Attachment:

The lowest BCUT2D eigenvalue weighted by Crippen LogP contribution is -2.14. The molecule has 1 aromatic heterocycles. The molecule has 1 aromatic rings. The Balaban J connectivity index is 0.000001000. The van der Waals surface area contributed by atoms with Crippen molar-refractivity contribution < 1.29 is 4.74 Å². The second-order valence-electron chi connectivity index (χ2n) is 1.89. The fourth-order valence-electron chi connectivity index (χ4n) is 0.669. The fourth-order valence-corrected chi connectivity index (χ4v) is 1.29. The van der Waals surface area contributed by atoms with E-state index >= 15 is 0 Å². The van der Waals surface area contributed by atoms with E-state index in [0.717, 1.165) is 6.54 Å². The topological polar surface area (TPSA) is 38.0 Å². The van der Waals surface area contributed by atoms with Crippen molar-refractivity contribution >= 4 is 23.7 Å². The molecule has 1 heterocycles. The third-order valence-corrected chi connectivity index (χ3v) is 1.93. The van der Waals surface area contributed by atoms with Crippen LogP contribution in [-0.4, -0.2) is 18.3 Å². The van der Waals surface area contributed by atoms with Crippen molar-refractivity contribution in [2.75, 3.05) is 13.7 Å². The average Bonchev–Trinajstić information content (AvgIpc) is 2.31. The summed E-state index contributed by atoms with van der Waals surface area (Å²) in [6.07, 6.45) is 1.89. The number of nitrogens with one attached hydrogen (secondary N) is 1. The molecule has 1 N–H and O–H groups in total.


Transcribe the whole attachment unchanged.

The lowest BCUT2D eigenvalue weighted by Crippen LogP contribution is -2.14. The molecule has 1 aromatic heterocycles. The molecule has 1 aromatic rings. The Balaban J connectivity index is 0.000001000. The van der Waals surface area contributed by atoms with Crippen molar-refractivity contribution < 1.29 is 4.74 Å². The second-order valence-electron chi connectivity index (χ2n) is 1.89. The fourth-order valence-electron chi connectivity index (χ4n) is 0.669. The fourth-order valence-corrected chi connectivity index (χ4v) is 1.29. The van der Waals surface area contributed by atoms with E-state index >= 15 is 0 Å². The van der Waals surface area contributed by atoms with E-state index in [0.717, 1.165) is 6.54 Å². The topological polar surface area (TPSA) is 38.0 Å². The van der Waals surface area contributed by atoms with Crippen molar-refractivity contribution >= 4 is 23.7 Å². The molecule has 1 heterocycles. The third-order valence-corrected chi connectivity index (χ3v) is 1.93. The van der Waals surface area contributed by atoms with Crippen LogP contribution in [-0.4, -0.2) is 18.3 Å². The van der Waals surface area contributed by atoms with Crippen molar-refractivity contribution in [2.75, 3.05) is 13.7 Å². The average Bonchev–Trinajstić information content (AvgIpc) is 2.31. The summed E-state index contributed by atoms with van der Waals surface area (Å²) in [6.07, 6.45) is 1.89. The number of nitrogens with one attached hydrogen (secondary N) is 1. The molecule has 1 N–H and O–H groups in total.